LONDON, U.K. – Nov. 11, 2014 – The value of luxury property in 33 of the world’s top cities grew 4 percent year-to-year in September, and 0.2 percent quarter-to-quarter – its weakest result in two years, says Knight Frank, though the U.S. outperformed Europe. A year earlier, luxury home prices had grown 6.6 percent.
The Prime Global Cities Index from Knight Frank tracks luxury residential prices across 33 cities. It rose just 0.2 percent in third quarter 2014, its weakest performance in two years.
According to Knight Frank, one Florida city, Miami, ranked seventh worldwide for its increase in luxury home prices. In the U.S., three other cities – Los Angeles (No. 2), San Francisco (No. 5) and New York (No. 11) also ranked high in the 33 markets studied.
In Miami, luxury home prices rose 16.3 percent year-to-year in September, though they fell 3.6 percent over six months and were down 4.1 percent year-to-year.
Jakarta, Indonesia, still tops the rankings, with prices rising 27 percent year-to-year, but that’s unlikely to last. In the first six months of 2014, Jakarta values increased just 2.5 percent.
Los Angeles ranked second with a 16.3 percent annual rise, and Tel Aviv, Israel, third at 14.0 percent, though both are calculated using second quarter figures.
Looking at the recent results, Kate Everett-Allen, partner in residential research for Knight Frank, says different cities are emerging in the luxury home market.
“Although Jakarta tops the rankings, with prices rising 27 percent in the year to June (for the latest data), the city has seen a sharp deceleration in prices with prices rising by only 2.5 percent in the first half of the year,” she says. “In Dubai, the rate of luxury price growth has declined. This is in part due to temporary factors such as Ramadan, which led to weaker buyer activity, but also due to the UAE Central Bank’s mortgage cap, which is stricter for those purchasing properties above AED5million.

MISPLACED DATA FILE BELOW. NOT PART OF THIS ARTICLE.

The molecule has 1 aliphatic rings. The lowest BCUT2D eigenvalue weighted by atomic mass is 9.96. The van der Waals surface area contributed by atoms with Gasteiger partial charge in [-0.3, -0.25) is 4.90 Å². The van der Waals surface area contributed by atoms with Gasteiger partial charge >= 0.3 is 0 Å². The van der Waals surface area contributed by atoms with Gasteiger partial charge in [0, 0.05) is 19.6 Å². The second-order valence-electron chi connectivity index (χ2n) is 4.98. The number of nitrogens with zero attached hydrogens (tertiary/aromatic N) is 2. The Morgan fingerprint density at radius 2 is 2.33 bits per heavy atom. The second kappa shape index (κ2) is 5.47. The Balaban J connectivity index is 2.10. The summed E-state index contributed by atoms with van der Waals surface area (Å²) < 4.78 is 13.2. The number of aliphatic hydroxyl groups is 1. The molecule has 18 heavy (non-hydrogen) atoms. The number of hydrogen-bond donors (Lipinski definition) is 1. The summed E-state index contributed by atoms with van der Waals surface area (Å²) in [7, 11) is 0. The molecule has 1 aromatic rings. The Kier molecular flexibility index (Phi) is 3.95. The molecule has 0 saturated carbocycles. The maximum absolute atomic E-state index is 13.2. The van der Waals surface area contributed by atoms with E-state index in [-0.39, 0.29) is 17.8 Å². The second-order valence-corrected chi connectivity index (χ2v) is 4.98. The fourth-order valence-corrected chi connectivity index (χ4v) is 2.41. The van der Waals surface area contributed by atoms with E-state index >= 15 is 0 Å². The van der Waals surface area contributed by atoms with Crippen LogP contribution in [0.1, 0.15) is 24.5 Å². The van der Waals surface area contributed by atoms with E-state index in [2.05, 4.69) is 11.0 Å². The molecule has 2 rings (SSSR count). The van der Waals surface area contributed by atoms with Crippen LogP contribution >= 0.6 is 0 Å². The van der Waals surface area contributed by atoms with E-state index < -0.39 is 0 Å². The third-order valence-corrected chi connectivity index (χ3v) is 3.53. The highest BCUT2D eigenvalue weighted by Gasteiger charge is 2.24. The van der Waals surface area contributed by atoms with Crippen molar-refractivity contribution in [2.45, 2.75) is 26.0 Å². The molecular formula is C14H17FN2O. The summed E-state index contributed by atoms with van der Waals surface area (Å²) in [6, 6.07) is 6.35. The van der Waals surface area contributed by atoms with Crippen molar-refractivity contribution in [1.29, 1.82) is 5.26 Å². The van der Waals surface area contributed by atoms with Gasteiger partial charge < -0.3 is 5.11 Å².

“Analyzing the data on a quarterly basis, Tokyo and Cape Town were the strongest performers with prices ending the three month period 9.2 percent and 6.3 percent higher respectively,” says Ms. Everett-Allen.
The moderate price growth is partly attributable to much of the world having summer holidays, which usually slows sales and price increases.
However, prime city luxury property prices continue to outperform mainstream homes.
The average price of a luxury home is 36 percent higher than the index’s lowest point in the second quarter of 2009, but the average price of a mainstream property rose just 14 percent over the same period.
The prospect of negative European economic news, tightening monetary policy in the U.S., the Scottish referendum and approaching general election and ‘mansion tax’ debate in the UK, and the persistence of cooling measures in key Asian cities have also had an effect, Knight Frank analysts say.
On average, luxury prices rose by 10.5 percent on average across North American cities annually compared with only 1 percent in European cities.
For the first time, Seoul in South Korea joins the index. Since reaching a low in 2013, luxury residential prices are continuing to recover, rising by 4.1 percent in the year to September.
© 2014 NNA LEBANON Provided by SyndiGate Media Inc.